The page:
Zope Subversion Repository
Wed Apr 29 13:37:44 2009 UTC
(4 years ago) by tarek
File size: 6243 byte(s)
adding the --version option into bootstrap.py
The Buildout project provides support for creating applications,
especially Python applications. It provides tools for assembling
applications from multiple parts, Python or otherwise. An application
may actually contain multiple programs, processes, and configuration
The word "buildout" refers to a description of a set of parts and the
software to create and assemble them. It is often used informally to
refer to an installed system based on a buildout definition. For
example, if we are creating an application named "Foo", then "the Foo
buildout" is the collection of configuration and application-specific
software that allows an instance of the application to be created. We
may refer to such an instance of the application informally as "a Foo
To get a feel for some of the things you might use buildouts for, see
the `Buildout examples`_.
To lean more about using buildouts, see `Detailed Documentation`_.
Existing recipes include:
The egg recipe installes one or more eggs, with their
dependencies. It installs their console-script entry points with
the needed eggs included in their paths.
The testrunner egg creates a test runner script for one or
The zope3checkout recipe installs a Zope 3 checkout into a
The zope3instance recipe sets up a Zope 3 instance.
The filestorage recipe sets up a ZODB file storage for use in a
Zope 3 instance created by the zope3instance recipe.
Here are a few examples of what you can do with buildouts. We'll
present these as a set of use cases.
Try out an egg
Sometimes you want to try an egg (or eggs) that someone has released.
You'd like to get a Python interpreter that lets you try things
interactively or run sample scripts without having to do path
manipulations. If you can and don't mind modifying your Python
installation, you could use easy_install, otherwise, you could create
a directory somewhere and create a buildout.cfg file in that directory
parts = mypython
recipe = zc.recipe.egg
interpreter = mypython
eggs = theegg
where theegg is the name of the egg you want to try out.
Run buildout in this directory. It will create a bin subdirectory
that includes a mypython script. If you run mypython without any
arguments you'll get an interactive interpreter with the egg in the
path. If you run it with a script and script arguments, the script
will run with the egg in its path. Of course, you can specify as many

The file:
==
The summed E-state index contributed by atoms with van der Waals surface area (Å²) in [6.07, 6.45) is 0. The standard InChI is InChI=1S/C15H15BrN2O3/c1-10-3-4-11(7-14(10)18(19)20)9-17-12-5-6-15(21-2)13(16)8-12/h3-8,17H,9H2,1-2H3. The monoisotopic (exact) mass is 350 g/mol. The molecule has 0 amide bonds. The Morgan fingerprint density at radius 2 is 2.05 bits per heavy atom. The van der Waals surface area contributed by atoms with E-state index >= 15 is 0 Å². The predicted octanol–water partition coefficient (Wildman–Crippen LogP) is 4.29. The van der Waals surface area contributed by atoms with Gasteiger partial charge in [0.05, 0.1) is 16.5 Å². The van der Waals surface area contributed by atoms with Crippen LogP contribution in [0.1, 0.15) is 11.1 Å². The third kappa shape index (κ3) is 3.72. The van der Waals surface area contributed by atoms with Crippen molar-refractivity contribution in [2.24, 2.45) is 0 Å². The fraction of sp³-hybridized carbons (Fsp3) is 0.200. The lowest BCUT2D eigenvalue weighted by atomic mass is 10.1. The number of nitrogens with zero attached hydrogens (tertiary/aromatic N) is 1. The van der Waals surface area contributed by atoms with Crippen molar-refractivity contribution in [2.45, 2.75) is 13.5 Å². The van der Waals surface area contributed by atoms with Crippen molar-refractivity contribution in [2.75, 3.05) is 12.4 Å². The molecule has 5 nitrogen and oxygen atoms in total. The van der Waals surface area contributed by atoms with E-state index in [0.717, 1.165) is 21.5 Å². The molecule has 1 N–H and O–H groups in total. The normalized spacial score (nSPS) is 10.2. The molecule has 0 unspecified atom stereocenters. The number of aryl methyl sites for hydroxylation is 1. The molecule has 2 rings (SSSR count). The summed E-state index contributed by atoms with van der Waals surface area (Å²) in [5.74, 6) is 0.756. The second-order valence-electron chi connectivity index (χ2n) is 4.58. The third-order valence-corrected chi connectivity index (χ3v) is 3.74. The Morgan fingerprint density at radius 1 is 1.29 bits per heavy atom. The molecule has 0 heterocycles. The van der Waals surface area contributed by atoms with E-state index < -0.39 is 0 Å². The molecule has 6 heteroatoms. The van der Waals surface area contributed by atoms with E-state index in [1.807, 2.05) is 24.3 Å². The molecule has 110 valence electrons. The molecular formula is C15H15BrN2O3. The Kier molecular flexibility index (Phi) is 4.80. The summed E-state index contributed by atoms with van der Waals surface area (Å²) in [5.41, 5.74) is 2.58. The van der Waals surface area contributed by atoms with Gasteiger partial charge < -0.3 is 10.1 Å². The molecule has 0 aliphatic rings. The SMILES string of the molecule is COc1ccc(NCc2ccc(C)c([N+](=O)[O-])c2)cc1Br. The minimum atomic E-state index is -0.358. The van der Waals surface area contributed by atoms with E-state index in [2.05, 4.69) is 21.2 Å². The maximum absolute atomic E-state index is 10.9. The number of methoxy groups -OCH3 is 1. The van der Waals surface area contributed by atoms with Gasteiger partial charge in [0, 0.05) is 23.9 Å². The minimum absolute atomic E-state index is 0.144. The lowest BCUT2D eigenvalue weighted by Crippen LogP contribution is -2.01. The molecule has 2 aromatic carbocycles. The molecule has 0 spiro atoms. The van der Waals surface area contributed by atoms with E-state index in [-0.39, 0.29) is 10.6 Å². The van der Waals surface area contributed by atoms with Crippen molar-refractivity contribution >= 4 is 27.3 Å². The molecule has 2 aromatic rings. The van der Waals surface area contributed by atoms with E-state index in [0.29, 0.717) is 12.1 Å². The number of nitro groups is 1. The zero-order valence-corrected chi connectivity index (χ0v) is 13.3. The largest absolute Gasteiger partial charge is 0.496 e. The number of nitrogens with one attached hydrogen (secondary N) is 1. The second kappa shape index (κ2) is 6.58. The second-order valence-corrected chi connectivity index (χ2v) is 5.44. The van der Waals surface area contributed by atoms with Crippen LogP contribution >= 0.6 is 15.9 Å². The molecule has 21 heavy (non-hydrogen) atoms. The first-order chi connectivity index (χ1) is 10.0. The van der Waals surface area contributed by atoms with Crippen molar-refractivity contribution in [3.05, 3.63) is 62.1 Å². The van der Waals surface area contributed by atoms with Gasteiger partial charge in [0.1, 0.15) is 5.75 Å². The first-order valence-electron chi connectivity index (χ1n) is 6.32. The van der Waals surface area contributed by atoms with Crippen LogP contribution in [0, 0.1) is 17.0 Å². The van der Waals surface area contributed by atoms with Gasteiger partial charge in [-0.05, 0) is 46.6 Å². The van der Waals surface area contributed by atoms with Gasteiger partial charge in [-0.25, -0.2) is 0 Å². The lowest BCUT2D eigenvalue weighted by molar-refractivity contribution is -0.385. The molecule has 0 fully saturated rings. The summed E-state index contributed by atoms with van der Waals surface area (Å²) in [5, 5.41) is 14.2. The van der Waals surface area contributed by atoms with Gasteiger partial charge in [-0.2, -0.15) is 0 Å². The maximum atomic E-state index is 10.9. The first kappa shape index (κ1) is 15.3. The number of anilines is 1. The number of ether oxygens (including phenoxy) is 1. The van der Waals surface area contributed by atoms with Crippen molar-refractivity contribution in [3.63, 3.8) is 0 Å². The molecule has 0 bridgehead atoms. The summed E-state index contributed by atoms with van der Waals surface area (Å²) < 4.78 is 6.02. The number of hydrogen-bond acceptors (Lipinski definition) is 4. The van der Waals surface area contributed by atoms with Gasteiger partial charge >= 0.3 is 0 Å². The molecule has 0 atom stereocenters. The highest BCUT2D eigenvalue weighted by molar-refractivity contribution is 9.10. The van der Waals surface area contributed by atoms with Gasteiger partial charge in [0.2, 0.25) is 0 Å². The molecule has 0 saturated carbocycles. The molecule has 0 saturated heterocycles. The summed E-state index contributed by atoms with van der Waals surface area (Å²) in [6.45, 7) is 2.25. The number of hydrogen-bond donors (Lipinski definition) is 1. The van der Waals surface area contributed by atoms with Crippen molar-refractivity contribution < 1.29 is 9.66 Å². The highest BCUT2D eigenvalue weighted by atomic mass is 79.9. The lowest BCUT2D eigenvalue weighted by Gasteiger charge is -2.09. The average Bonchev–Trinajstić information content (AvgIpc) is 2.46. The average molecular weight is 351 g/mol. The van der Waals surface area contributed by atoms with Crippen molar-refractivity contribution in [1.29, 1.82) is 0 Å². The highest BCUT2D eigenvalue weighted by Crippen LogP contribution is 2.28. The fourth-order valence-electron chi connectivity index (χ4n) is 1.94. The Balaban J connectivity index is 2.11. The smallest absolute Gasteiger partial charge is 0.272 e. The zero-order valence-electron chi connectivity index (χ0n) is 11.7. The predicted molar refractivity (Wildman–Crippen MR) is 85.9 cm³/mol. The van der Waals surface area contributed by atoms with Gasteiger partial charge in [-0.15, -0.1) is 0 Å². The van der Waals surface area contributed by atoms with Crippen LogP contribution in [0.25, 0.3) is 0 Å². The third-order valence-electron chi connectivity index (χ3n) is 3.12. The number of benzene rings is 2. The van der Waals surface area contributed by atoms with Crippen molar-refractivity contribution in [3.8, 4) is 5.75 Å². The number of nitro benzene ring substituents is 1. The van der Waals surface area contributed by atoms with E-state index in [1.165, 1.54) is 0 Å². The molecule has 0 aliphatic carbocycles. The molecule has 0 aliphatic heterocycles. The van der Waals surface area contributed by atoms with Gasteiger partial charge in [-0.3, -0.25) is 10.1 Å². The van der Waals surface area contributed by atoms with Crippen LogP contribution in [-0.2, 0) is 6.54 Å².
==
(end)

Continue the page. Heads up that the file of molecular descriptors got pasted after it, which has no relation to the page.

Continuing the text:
eggs as you want in the eggs option.
If the egg provides any scripts (console_scripts entry points), those
will be installed in your bin directory too.
Work on a package
I often work on packages that are managed separately. They don't have
scripts to be installed, but I want to be able to run their tests
using the `zope.testing test runner
<http://www.python.org/pypi/zope.testing>`_. In this kind of
application, the program to be installed is the test runner. A good
example of this is `zc.ngi <http://svn.zope.org/zc.ngi/trunk/>`_.
Here I have a subversion project for the zc.ngi package. The software
is in the src directory. The configuration file is very simple::
develop = .
parts = test
recipe = zc.recipe.testrunner
eggs = zc.ngi
I use the develop option to create a develop egg based on the current
directory. I request a test script named "test" using the
zc.recipe.testrunner recipe. In the section for the test script, I
specify that I want to run the tests in the zc.ngi package.
When I check out this project into a new sandbox, I run bootstrap.py
to get setuptools and zc.buildout and to create bin/buildout. I run
bin/buildout, which installs the test script, bin/test, which I can
then use to run the tests.
This is probably the most common type of buildout.
If I need to run a previous version of zc.buildout, I use the
`--version` option of the buildout.py script::
$ python bootstrap.py --version 1.1.3
The `zc.buildout project <http://svn.zope.org/zc.buildout/trunk>`_
is a slightly more complex example of this type of buildout.
Install egg-based scripts
A variation of the `Try out an egg`_ use case is to install scripts
into your ~/bin directory (on Unix, of course). My ~/bin directory is
a buildout with a configuration file that looks like::
parts = foo bar
bin-directory = .
where foo and bar are packages with scripts that I want available. As
I need new scripts, I can add additional sections. The bin-directory
option specified that scripts should be installed into the current
Multi-program multi-machine systems
Using an older prototype version of the buildout, we've build a number
of systems involving multiple programs, databases, and machines. One
typical example consists of:
- Multiple Zope instances
- Multiple ZEO servers
- An LDAP server
- Cache-invalidation and Mail delivery servers
- Dozens of add-on packages
- Multiple test runners
- Multiple deployment modes, including dev, stage, and prod,
with prod deployment over multiple servers
Parts installed include:
- Application software installs, including Zope, ZEO and LDAP
- Add-on packages
- Bundles of configuration that define Zope, ZEO and LDAP instances
- Utility scripts such as test runners, server-control
scripts, cron jobs.
Questions and Bug Reporting
Please send questions and comments to the
`distutils SIG mailing list <mailto://email@example.com>`_.
Report bugs using the `zc.buildout Launchpad Bug Tracker